I've asked myself this many times. As a storage analyst, everyone always uses "the cloud" as a buzz word to excite their managers into spending money. In the end it's still business as usual. disk backend, FC switched SAN. Sure it may be on demand, but when does on demand end? When I upload 14TB of documents?
Will this mean better security?
Sounds like they have no security at all. If after 4 days you still have this type of access, your security policies and team has failed miserably.
Well, at least they are using their smarts to actually invent the things they claim instead of sitting on patents like some other companies. Now to remember the new password standard, minimum 90 characters.
Considering they basically refuse to fail kids these days, they have completely devalued the high school diploma down to nothing. It might as well count for graduating kindergarten. You can't get a job without spending thousands (usually tens of thousands) on post-secondary. Then the high school graduate with a 52% average bitches they can't get a job and get the jobs that hard working, educated and driven young people should have. and by job, I don't mean flipping burgers. I mean actual good jobs. I have no faith for the future of humanity. The average person is a total fucking idiot. No wonder our countries are going broke with social care.
"Oh No! I have herpes!" -Dials phone to inform dirty partner- "Oh No! I have transferred said herpes to my face!"
Linux has no reason to try to compete. Windows will always dominate the enterprise market due the group policy and other ways of locking the idiots out. Linux is great for home use for people who want to use it. The downside to HP/Dell etc. selling Linux distros on their laptops/desktops (if they still are) is when the customer takes it to said store for support, chances are the tech will not know anything. I'm just assuming this since the techs know nothing about Windows either, which pegs their skill level between a mould covered brick and a noob that thinks they are a power user. There are things however that Windows OS absolutely fails at. A good example is Server Fileshare clusters. FAIL FAIL FAIL.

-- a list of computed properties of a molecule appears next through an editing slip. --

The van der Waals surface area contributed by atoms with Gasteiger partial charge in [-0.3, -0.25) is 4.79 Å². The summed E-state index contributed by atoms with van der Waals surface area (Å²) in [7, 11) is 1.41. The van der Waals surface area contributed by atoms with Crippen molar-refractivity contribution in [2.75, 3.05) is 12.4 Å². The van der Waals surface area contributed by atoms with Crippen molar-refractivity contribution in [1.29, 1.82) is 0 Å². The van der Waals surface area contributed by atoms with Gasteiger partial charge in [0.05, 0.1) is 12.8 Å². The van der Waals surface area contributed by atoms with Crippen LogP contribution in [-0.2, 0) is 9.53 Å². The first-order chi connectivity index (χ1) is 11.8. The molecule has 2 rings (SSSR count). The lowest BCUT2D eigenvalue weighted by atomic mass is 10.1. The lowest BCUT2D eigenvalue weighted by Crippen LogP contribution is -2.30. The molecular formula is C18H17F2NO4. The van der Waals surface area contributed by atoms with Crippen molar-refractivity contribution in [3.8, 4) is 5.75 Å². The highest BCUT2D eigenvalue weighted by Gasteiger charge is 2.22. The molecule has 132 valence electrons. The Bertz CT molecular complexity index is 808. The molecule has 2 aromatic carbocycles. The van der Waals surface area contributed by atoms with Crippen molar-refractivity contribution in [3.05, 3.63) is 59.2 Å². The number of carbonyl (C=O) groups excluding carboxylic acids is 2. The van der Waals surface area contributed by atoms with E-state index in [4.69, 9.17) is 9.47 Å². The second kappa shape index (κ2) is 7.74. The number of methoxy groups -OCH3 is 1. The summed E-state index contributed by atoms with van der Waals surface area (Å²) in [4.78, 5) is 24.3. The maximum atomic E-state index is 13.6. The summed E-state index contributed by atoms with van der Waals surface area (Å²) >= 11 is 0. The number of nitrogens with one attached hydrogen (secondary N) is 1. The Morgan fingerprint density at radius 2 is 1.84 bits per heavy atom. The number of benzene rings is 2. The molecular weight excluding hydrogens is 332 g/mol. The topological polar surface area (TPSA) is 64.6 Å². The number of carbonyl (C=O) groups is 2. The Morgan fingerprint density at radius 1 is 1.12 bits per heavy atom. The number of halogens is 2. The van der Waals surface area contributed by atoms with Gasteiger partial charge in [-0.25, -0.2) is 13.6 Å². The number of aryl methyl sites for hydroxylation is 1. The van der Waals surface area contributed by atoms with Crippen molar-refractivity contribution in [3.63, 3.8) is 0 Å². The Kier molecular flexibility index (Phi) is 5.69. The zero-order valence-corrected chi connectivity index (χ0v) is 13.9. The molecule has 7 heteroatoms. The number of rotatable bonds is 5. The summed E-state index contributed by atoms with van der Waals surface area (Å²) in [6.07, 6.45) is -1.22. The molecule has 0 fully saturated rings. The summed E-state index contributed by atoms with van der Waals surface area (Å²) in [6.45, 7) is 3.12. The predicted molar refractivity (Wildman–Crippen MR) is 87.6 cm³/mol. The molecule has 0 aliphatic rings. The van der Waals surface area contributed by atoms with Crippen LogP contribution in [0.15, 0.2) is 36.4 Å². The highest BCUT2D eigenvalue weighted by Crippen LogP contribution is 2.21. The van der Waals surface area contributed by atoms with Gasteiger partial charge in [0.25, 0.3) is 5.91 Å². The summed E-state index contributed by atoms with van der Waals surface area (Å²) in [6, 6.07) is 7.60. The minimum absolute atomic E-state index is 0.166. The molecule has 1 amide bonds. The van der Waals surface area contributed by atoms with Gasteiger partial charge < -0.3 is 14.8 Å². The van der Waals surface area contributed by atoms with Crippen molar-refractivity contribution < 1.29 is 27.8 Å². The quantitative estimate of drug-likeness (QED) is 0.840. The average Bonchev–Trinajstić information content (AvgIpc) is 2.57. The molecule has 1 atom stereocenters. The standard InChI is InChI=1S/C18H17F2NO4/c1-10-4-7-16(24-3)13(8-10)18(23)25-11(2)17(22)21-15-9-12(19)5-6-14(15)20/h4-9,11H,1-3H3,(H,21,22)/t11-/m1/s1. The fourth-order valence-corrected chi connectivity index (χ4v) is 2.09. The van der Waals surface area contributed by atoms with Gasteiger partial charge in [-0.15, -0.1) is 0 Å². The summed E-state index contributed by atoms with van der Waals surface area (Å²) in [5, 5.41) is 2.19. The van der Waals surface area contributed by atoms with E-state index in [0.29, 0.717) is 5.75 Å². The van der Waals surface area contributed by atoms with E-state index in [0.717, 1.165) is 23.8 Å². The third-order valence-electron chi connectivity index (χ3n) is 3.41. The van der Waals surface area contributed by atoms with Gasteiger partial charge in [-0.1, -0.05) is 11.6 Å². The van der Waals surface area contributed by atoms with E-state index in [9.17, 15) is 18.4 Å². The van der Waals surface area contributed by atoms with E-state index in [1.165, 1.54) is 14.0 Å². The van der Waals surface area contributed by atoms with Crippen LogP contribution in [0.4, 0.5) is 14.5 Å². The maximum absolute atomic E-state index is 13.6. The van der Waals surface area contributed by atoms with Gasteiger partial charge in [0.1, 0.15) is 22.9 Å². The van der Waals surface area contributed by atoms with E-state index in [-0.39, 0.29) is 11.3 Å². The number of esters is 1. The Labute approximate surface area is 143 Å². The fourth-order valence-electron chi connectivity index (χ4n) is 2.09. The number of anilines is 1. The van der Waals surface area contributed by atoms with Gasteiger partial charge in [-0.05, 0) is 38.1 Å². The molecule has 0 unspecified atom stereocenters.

True. They will keep it for as long as they are required by law. With how much data (about 99% useless) that Facebook has, I can't imagine they keep it way past their required date as their data center costs must be enormous.
Actually the ISP I use has NO cap. You can download a TB of data in a month and no one will bat an eye.
Anyone know knows how an enterprise backup system works knows that this is nearly impossible. You'd have to know their backup practices to really know the extent of data retention but for a company that size, I offer the following example: Since their (your) data is worth big $$$, they probably run nightly incremental, weekly backups (maybe), monthly backups, and finally yearly backups. Given DR concerns the might have global mirrors and off-site tapes (definitely one of the two). So all in all, one picture you post could represent literally dozens of instances. Purging all this data out would be impossible at an extremely massive burden to the company.